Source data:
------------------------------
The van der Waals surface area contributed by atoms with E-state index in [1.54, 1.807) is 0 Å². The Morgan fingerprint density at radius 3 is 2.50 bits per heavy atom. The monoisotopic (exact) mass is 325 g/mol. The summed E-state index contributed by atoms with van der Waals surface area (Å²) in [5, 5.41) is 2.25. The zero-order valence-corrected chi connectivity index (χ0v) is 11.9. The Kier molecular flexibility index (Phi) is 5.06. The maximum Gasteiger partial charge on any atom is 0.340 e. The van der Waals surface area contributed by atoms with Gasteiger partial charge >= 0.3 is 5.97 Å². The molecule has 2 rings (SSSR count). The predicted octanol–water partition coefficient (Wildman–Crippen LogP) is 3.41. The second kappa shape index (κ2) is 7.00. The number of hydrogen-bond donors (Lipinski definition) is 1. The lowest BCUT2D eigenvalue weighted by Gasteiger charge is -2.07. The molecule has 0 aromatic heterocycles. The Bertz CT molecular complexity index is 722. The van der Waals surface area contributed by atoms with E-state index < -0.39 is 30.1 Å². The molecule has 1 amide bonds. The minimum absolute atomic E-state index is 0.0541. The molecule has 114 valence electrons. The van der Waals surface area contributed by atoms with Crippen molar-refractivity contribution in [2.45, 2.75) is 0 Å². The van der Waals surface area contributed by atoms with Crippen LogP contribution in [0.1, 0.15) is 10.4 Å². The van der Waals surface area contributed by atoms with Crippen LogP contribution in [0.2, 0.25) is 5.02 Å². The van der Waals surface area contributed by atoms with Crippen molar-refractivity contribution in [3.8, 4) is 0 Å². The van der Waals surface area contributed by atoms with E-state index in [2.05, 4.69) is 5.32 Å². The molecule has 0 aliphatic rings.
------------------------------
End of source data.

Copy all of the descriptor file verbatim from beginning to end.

The van der Waals surface area contributed by atoms with E-state index in [1.54, 1.807) is 0 Å². The Morgan fingerprint density at radius 3 is 2.50 bits per heavy atom. The monoisotopic (exact) mass is 325 g/mol. The summed E-state index contributed by atoms with van der Waals surface area (Å²) in [5, 5.41) is 2.25. The zero-order valence-corrected chi connectivity index (χ0v) is 11.9. The Kier molecular flexibility index (Phi) is 5.06. The maximum Gasteiger partial charge on any atom is 0.340 e. The van der Waals surface area contributed by atoms with Gasteiger partial charge >= 0.3 is 5.97 Å². The molecule has 2 rings (SSSR count). The predicted octanol–water partition coefficient (Wildman–Crippen LogP) is 3.41. The second kappa shape index (κ2) is 7.00. The number of hydrogen-bond donors (Lipinski definition) is 1. The lowest BCUT2D eigenvalue weighted by Gasteiger charge is -2.07. The molecule has 0 aromatic heterocycles. The Bertz CT molecular complexity index is 722. The van der Waals surface area contributed by atoms with E-state index < -0.39 is 30.1 Å². The molecule has 1 amide bonds. The minimum absolute atomic E-state index is 0.0541. The molecule has 114 valence electrons. The van der Waals surface area contributed by atoms with Crippen molar-refractivity contribution in [2.45, 2.75) is 0 Å². The van der Waals surface area contributed by atoms with Crippen LogP contribution in [0.1, 0.15) is 10.4 Å². The van der Waals surface area contributed by atoms with Crippen LogP contribution in [0.2, 0.25) is 5.02 Å². The van der Waals surface area contributed by atoms with Crippen molar-refractivity contribution in [3.8, 4) is 0 Å². The van der Waals surface area contributed by atoms with E-state index in [2.05, 4.69) is 5.32 Å². The molecule has 0 aliphatic rings.